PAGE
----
The 7 Responsibilities of Leadership

December 10, 2020

by Adam Kreek

As a leader, you must be many things to many different people. The further up the organization you move, the more you will need to refine your ability to balance effectively between different roles.

If you do not manage this dance effectively, you will face the common consequences of ineffectiveness, frustration, lagging motivation and even burnout.

Imagine you have 100 leadership points. What is your current mix of the seven ideas below?

What is your ideal mix? Which one of these roles is taking up too much time? Which one needs more attention?

Leading as a Manager

A manager gets a task done quicker, better, faster. Your job is to:

  1. Set the agenda
  2. Provide context
  3. Make success measurable
  4. Monitor progress
  5. Hold them accountable

Ironically, to get things done faster and better, you will need to slow down and be:

  • Methodical
  • Organized
  • Predictable
  • Reliable

Leading as an Expert

An expert knows what they need to do – even in a field cluttered with choices, information and unclear destinations. Your work is to:

  1. Provide detailed information
  2. Troubleshoot problems
  3. Train others

Your expertise got you here, but may not take the company to the next level. Experts often lack the following interpersonal skills:

  • Listening
  • Communication
  • Conflict resolution
  • Coaching

Leading as a Coach

Each of your team members is different. As a coach, your job is to ask more questions and empower individuals to solve problems on their own.  Your work is to:

  1. Know your team members
  2. Develop each individual
  3. Deliver supportive, timely feedback
  4. Provide career guidance for long-term success

Being a coach takes more time and effort than solving the problem yourself but has immense payback downstream.

  • Independent thinkers
  • More fulfilling relationships
  • Higher functioning organization

Leading as a Change Agent

Change happens. As a leader, you also make change happen. As a change agent, your work is to:

  1. Know your personal style in the face of change
  2. Understand your team’s change style preferences
  3. Explain what, when, how and why, multiple times
  4. Think from the perspective of different people
  5. Build higher engagement and commitment
  6. Generate enthusiasm

Change is difficult for most people, and great leadership helps them feel safe and be productive.

  • Understand change takes time
  • Model resiliency
  • Be a positive realist
  • Capitalize on moments of authentic enthusiasm

Leading as a Motivator

Being a great motivator is all about style, and has little to do with your subject matter experience. Can you raise people’s spirits and move them into action? Your work is to:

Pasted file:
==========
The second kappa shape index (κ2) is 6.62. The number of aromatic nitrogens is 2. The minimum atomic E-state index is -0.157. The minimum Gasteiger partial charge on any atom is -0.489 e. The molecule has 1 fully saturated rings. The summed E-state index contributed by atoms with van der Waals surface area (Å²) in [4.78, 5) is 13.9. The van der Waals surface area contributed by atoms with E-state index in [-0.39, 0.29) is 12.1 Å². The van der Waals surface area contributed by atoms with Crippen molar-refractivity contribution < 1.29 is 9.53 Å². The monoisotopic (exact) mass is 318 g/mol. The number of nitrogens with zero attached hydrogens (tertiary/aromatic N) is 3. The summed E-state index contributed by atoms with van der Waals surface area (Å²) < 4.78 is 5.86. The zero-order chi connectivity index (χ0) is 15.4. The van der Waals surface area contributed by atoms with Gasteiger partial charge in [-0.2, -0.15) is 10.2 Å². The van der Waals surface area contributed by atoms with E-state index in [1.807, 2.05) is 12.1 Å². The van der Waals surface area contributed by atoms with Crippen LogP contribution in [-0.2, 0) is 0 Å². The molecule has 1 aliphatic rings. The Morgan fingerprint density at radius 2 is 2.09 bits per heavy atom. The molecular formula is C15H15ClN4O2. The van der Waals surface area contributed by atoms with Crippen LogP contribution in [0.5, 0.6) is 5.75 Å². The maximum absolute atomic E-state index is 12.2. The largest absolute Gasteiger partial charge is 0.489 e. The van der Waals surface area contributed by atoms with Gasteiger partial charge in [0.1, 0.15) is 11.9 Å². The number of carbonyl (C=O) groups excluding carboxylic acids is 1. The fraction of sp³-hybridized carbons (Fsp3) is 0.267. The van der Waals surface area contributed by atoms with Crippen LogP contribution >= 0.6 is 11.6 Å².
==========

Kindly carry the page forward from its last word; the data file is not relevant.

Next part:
1. Generate positive energy
  2. Create an environment that inspires
  3. Set clear goals, then bring them to life
  4. Communicate in different ways to different people
  5. Keep pushing forward in the face of challenge

Motivation comes in waves. Some days you have it, some days you won’t. Your job as a leader is to build a culture that self-perpetuates good energy.

  • Recognize efforts regularly
  • Reward results
  • Acknowledge painful realities, and articulate the hidden opportunities

Leading as an Ambassador

You are the face of your organization, and when you interact with other people in the business world, you are a living representation of the mission, vision and values of your team. Your work is to:

  1. Build your external network
  2. Articulate your organization’s brand
  3. Attract top talent
  4. Sell your products
  5. Be a rainmaker

Great ambassadors live, breathe and know their company. They have a high awareness of their organization’s:

  • Purpose
  • Ideal customers
  • Benefits to the marketplace
  • Solutions to industry problems

Leading as a Visionary

Without seeing the future, you will not create it. Foundational to any strong leader is a well-developed vision. Your work is to:

  1. Be curious and creative
  2. Think long term and big picture
  3. Translate your vision into clear goals and actionable tasks
  4. Communicate effectively
  5. Continue to evolve

Without vision, a leader is nothing. To keep your vision sharp consider:

  • New technologies
  • Status quos that need challenging
  • Customer needs, preferences and desires
  • Product challenges

Adam Kreek is on a mission to positively impact organizational cultures and leaders who make things happen. Kreek is an Executive Business Coach who lives in the Pacific Northwest. He is an Olympic Gold Medalist, a storied adventurer and a father. He authored the bestselling business book, The Responsibility Ethic: 12 Strategies Exceptional People Use to Do the Work and Make Success Happen (Soundview Summary here). Get in touch with Adam at